Treasury prices declined Friday, pushing up yields, and capping a sharp September selloff fueled by heightened expectations the Federal Reserve will deliver another rate increase by the end of the year and a Republican tax overhaul that could significantly increase government borrowing.
What did bond yields do?
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The benchmark 10-year Treasury yield rose 2 basis points to 2.328% after hitting an 11-week high earlier in the week. For September, the yield increased more than 20 basis points for the largest one-month rise since November. For the quarter, the yield is up 3 basis points.
See:What rose in the third quarter? Stocks, bonds--basically everything (http://www.marketwatch.com/story/what-rose-in-the-third-quarter-stocks-bondsbasically-everything-2017-09-29)
The 2-year note yield , which is more sensitive to official rate expectations, rose 2.4 basis points to 1.479%, contributing to a nearly 15 basis point rise for the month and a 9.4 basis point quarterly increase.
Meanwhile, the 30-year bond yield fell 1 basis point to 2.859%, leaving it up 13.5 basis points for September and 2.5 basis points for the third quarter.
Bond yields move in the opposite direction of prices.
What moved markets?
The personal-consumption expenditure, or PCE deflator, the Federal Reserve's preferred inflation gauge, increased 0.1% in August (http://www.marketwatch.com/story/fewer-auto-sales-dent-consumer-spending-in-august-inflation-still-weak-pce-shows-2017-09-29), while the closely followed core rate, which strips out food and energy, edged up by the same amount. Both measures were flat on a year-over-year basis.
Consumer spending rose just 0.1% in August after a 0.3% rise in July, matching expectations. Personal income climbed 0.2% versus a forecast of 0.1%.
President Donald Trump's tax proposal continues to dominate discussion, with members of the administration emphasizing that a proposed cut in the corporate income-tax rate to 20% isn't negotiable.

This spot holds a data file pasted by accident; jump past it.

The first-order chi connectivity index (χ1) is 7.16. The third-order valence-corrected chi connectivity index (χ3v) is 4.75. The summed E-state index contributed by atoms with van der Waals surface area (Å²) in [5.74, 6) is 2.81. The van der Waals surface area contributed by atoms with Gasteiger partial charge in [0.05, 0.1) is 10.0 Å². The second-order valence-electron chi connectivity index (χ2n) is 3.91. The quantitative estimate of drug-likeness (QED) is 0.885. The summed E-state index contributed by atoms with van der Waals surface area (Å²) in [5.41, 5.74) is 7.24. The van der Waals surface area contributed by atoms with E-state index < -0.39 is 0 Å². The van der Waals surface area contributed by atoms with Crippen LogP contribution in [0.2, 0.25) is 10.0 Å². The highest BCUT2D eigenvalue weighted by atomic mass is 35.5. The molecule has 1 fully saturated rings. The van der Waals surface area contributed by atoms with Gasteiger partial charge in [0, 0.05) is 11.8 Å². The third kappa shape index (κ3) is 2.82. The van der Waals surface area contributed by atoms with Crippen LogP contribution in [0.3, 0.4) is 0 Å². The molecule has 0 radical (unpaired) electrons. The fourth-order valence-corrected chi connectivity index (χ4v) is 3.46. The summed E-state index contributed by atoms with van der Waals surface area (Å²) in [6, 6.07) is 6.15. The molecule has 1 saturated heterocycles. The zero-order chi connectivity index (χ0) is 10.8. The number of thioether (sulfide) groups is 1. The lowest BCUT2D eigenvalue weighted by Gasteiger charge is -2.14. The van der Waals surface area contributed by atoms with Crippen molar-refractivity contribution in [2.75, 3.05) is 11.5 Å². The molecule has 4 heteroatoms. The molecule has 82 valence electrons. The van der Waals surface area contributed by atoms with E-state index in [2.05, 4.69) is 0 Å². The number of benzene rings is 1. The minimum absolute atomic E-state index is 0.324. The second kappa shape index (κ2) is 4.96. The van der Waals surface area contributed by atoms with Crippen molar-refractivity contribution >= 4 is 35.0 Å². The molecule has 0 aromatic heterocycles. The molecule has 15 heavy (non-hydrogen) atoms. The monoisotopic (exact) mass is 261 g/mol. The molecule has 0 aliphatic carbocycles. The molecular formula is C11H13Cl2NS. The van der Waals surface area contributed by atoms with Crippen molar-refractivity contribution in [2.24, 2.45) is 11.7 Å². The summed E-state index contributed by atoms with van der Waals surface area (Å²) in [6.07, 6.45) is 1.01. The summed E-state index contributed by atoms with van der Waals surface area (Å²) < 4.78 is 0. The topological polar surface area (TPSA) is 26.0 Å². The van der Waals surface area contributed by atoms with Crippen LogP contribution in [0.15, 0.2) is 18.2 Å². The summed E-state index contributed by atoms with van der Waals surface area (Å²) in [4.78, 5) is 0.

Also, news emerged Friday that Trump interviewed Fed Gov. Jerome Powell and Kevin Warsh (http://www.marketwatch.com/story/trump-interviewed-fed-gov-powell-for-top-job-at-central-bank---wsj-2017-09-29), a former governor, as candidates to replace Janet Yellen as head of the central bank when her term expires early next year. Warsh is seen by many analysts as more enthusiastic about raising rates than Yellen or other candidates.
See:5 things to know about Kevin Warsh, who may be the next Fed chairman (http://www.marketwatch.com/story/five-things-to-know-about-kevin-warsh-who-may-be-the-next-fed-chairman-2017-09-29)
What are bond traders and strategists saying?
"The stories behind the sharp rise in yields over the last two weeks come from the two so obvious areas it's hard to try and nuance the price action to anything else. There was the [Fed], of course, largely seen as more hawkish (I'd say stubbornly hawkish) in its gentle bias and the administration's rapid move to push for tax reform," said David Ader, chief macro strategist at Informa Financial Intelligence.
"The former hit the front end and flattened the curve; the latter hit further out the curve and steepened it back up," he said, in a note.
Which Federal Reserve speakers were in focus?
Philadelphia Fed President Patrick Harker, in a speech, said he still expects the central bank to raise rates in December (http://www.marketwatch.com/story/feds-harker-expects-to-hike-interest-rates-in-december-2017-09-29).
What other data were on the radar?
Which other assets moved?
The yield for the 10-year German bond , known as the bund, was at 0.462%, down 1.8 basis points. The bund is viewed as a gauge of expectations for the eurozone economic outlook given Germany's role as the region's biggest economy.
(END) Dow Jones Newswires
September 29, 2017 16:39 ET (20:39 GMT)